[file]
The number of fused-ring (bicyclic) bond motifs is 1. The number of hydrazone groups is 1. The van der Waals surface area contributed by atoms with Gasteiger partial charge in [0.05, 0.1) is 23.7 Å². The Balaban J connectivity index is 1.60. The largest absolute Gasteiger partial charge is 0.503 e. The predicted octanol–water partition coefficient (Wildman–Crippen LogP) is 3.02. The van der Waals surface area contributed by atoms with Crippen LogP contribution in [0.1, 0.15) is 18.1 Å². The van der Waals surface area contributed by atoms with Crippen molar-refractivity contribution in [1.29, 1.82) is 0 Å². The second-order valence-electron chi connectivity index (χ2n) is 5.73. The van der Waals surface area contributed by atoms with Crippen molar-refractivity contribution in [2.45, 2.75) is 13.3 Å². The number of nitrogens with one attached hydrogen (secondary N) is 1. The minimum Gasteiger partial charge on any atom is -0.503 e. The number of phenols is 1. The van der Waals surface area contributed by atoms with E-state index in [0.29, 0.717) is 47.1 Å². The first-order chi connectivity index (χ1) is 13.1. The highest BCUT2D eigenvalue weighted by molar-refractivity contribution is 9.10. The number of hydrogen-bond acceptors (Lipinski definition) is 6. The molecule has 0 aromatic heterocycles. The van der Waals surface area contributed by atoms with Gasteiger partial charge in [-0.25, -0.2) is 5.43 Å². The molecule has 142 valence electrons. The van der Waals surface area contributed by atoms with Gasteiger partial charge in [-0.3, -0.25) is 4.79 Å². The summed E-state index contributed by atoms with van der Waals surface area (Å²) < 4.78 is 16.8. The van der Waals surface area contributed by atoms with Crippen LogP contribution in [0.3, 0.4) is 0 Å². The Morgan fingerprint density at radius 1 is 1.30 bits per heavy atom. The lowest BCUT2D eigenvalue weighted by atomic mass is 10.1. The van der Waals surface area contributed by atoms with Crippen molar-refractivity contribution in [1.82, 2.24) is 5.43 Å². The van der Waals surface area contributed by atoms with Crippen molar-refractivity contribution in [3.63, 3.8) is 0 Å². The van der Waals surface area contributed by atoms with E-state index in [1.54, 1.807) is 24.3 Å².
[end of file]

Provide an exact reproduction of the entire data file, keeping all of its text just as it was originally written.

The number of fused-ring (bicyclic) bond motifs is 1. The number of hydrazone groups is 1. The van der Waals surface area contributed by atoms with Gasteiger partial charge in [0.05, 0.1) is 23.7 Å². The Balaban J connectivity index is 1.60. The largest absolute Gasteiger partial charge is 0.503 e. The predicted octanol–water partition coefficient (Wildman–Crippen LogP) is 3.02. The van der Waals surface area contributed by atoms with Crippen LogP contribution in [0.1, 0.15) is 18.1 Å². The van der Waals surface area contributed by atoms with Crippen molar-refractivity contribution in [1.29, 1.82) is 0 Å². The second-order valence-electron chi connectivity index (χ2n) is 5.73. The van der Waals surface area contributed by atoms with Crippen molar-refractivity contribution in [2.45, 2.75) is 13.3 Å². The number of nitrogens with one attached hydrogen (secondary N) is 1. The minimum Gasteiger partial charge on any atom is -0.503 e. The number of phenols is 1. The van der Waals surface area contributed by atoms with E-state index in [0.29, 0.717) is 47.1 Å². The first-order chi connectivity index (χ1) is 13.1. The highest BCUT2D eigenvalue weighted by molar-refractivity contribution is 9.10. The number of hydrogen-bond acceptors (Lipinski definition) is 6. The molecule has 0 aromatic heterocycles. The van der Waals surface area contributed by atoms with Gasteiger partial charge in [-0.25, -0.2) is 5.43 Å². The molecule has 142 valence electrons. The van der Waals surface area contributed by atoms with Gasteiger partial charge in [-0.3, -0.25) is 4.79 Å². The summed E-state index contributed by atoms with van der Waals surface area (Å²) < 4.78 is 16.8. The van der Waals surface area contributed by atoms with Crippen LogP contribution in [0.3, 0.4) is 0 Å². The Morgan fingerprint density at radius 1 is 1.30 bits per heavy atom. The lowest BCUT2D eigenvalue weighted by atomic mass is 10.1. The van der Waals surface area contributed by atoms with Crippen molar-refractivity contribution in [1.82, 2.24) is 5.43 Å². The van der Waals surface area contributed by atoms with Crippen molar-refractivity contribution in [3.63, 3.8) is 0 Å². The van der Waals surface area contributed by atoms with E-state index in [1.54, 1.807) is 24.3 Å².